Grafana Wants to ‘Democratize’ Cloud Native Metrics
The open source observability dashboard Grafana has supplemented with some new, long-awaited capabilities that are worth a second look, including enterprise features such as improved control for access and permissions.
The new capabilities in the open source version of Grafana 8.2 include a plugin catalog and the ability to configure fiscal years and quarters in the time-range controls. Grafana Enterprise also offers new stats and licensing-status visualizations and improved performance insights and easier-to-access reporting.
These changes to Grafana in 8.2 are focused on navigation, “with more to come,” Petros Kolyvas, senior product manager for Grafana, wrote in a blog post.
“This release marks the start of our work focused on measurable improvements to Grafana’s accessibility — part of our continuing mission to democratize metrics,” Kolyvas wrote.
The release thus shows Grafana’s intentions of extending the use of its dashboards across different DevOps teams. “With the number of data sources rapidly increasing and with developers, SREs, DevOps engineers and business analysts becoming quickly aware of the value of rolling their own custom dashboards, it becomes critical for Grafana to get as many of these roles hooked on their dashboard as possible,” Torsten Volk, an analyst at Enterprise Management Associates (EMA), told The New Stack.
The open source version of Grafana 8.2 enables more visibility into and management of plugins. For example, it is possible to both install and uninstall plugins, without having to restart Grafana. Monitoring is also improved since it is now possible to distinguish between installed and all available plugins on the same screen.
These new features streamline usability and help open up the platform for more users and use cases, Volk said.
Finally: Better Access Management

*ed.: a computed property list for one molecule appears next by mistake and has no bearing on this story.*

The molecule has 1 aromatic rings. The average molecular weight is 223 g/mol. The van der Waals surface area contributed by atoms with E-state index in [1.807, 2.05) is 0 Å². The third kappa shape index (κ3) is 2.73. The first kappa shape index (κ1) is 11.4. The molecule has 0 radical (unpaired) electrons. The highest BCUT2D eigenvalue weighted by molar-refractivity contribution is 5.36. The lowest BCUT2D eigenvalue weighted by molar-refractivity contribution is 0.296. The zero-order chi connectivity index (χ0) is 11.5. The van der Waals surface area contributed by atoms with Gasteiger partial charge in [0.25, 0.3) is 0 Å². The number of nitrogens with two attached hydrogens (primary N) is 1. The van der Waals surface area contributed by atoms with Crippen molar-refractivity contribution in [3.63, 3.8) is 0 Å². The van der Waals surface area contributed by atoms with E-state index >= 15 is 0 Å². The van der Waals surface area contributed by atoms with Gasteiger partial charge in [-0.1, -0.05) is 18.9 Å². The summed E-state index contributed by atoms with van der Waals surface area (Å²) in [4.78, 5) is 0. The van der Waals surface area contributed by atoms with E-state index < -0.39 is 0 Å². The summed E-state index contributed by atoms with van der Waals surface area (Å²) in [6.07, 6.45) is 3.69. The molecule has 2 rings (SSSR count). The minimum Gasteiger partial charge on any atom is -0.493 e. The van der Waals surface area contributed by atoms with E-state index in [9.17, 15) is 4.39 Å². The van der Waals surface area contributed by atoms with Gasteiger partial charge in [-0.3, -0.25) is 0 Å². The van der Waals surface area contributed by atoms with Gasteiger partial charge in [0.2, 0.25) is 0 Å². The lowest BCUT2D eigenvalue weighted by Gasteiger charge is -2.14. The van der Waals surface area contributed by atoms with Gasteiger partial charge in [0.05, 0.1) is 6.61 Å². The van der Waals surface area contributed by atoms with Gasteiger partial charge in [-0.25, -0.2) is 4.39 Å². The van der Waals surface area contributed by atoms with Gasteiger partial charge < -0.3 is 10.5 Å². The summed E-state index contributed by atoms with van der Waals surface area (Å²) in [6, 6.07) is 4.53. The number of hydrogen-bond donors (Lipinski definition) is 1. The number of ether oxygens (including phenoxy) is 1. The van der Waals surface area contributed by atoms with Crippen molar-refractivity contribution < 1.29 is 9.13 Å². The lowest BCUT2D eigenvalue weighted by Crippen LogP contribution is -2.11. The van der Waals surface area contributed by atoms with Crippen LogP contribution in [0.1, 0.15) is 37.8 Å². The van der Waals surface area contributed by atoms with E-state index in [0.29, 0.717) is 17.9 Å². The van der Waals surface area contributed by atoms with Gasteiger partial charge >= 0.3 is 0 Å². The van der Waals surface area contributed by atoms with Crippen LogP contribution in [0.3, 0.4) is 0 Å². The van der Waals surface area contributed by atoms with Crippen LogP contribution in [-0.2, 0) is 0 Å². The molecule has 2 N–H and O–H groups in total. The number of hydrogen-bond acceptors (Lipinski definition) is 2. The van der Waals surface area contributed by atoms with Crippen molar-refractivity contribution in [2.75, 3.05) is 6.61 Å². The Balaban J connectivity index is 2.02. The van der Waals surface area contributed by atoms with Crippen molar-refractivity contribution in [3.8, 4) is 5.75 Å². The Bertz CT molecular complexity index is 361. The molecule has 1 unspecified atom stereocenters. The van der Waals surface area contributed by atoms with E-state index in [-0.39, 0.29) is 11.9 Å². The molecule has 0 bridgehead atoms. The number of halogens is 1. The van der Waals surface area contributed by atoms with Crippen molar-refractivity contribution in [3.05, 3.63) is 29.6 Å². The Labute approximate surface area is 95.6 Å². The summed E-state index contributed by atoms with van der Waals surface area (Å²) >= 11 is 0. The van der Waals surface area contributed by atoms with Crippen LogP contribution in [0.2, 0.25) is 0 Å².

Improved access and permissions capabilities with the enterprise version can be described as an “about time” add-on in consideration of the struggles many organizations face when managing several different user accounts. This can be especially challenging when scaling operations. Of course, Grafana is not the only guilty party. whether it’s Google Docs, WordPress or APIs for Kubernetes cluster management — to name just a few at-random examples — admins and operations team members typically struggle to finetune user privileges for data and application access.
In the case of the 8.2 release, Grafana offers what it calls “fine-grained” access-control to offer data-source and provisioning permissions: Grafana 8.2 now allows admins to delineate roles and access for users as either viewers, editors or admins). It also is possible to set which roles permit users to reload provisioning configuration for dashboards, data sources and other provisioned resources. More access improvements are to come for Grafana dashboards and API keys, Kolyvas wrote in his blog post.
Increasing the granularity of role and user-based access controls is a critical requirement for Grafana’s quest to deepen the enterprise adoption of its platform, Volk said.
One Screen for Stats, Licenses and Folder Permissions
Grafana’s visualization capabilities are widely known and used in the IT community, in this enterprise release, it has gone a step further in pulling information into a single screen that combines stats, licenses and permissions (the screen is also very large). This capability makes it easier to understand and manage different license terms and user accounts. It is now easier to see when a particular license or group of licenses is about to expire, for example. The stats displayed on the screen include Grafana statistics such as the number of dashboards, data sources and alerts in a given instance. This screen also includes an interactive list of dashboard and folder permissions, which can affect your users’ licensed roles in Grafana.
Fiscal and Years and Quarter Selection
The open source version of Grafana 8.2 includes what Kolyvas described in his blog post as a “significant change to the time range menu.” It now includes the ability to set the start month of an organization’s fiscal year. This feature enables configurable fiscal year and fiscal quarter time range for use cases that require it, which he said “can be especially helpful” for “go-to-market,” finance and other business stakeholder dashboards.
“We can see Grafana adding new enterprise capabilities bit by bit, all of them are necessary for the company to ultimately mainstream data-driven dashboards beyond operations and across the entire enterprise,” Volk said.
Better Usage Insights and Monitoring
The 8.2 Enterprise release offers usage insights logs that offer information about user dashboard visits, queries and frontend errors that could not previously be tracked with Grafana. While these metrics previously had to be exported to Loki Grafana, a log aggregation system based on Prometheus, it is now possible to view log data with regular server logs, thus facilitating the detection of problem dashboards and data sources.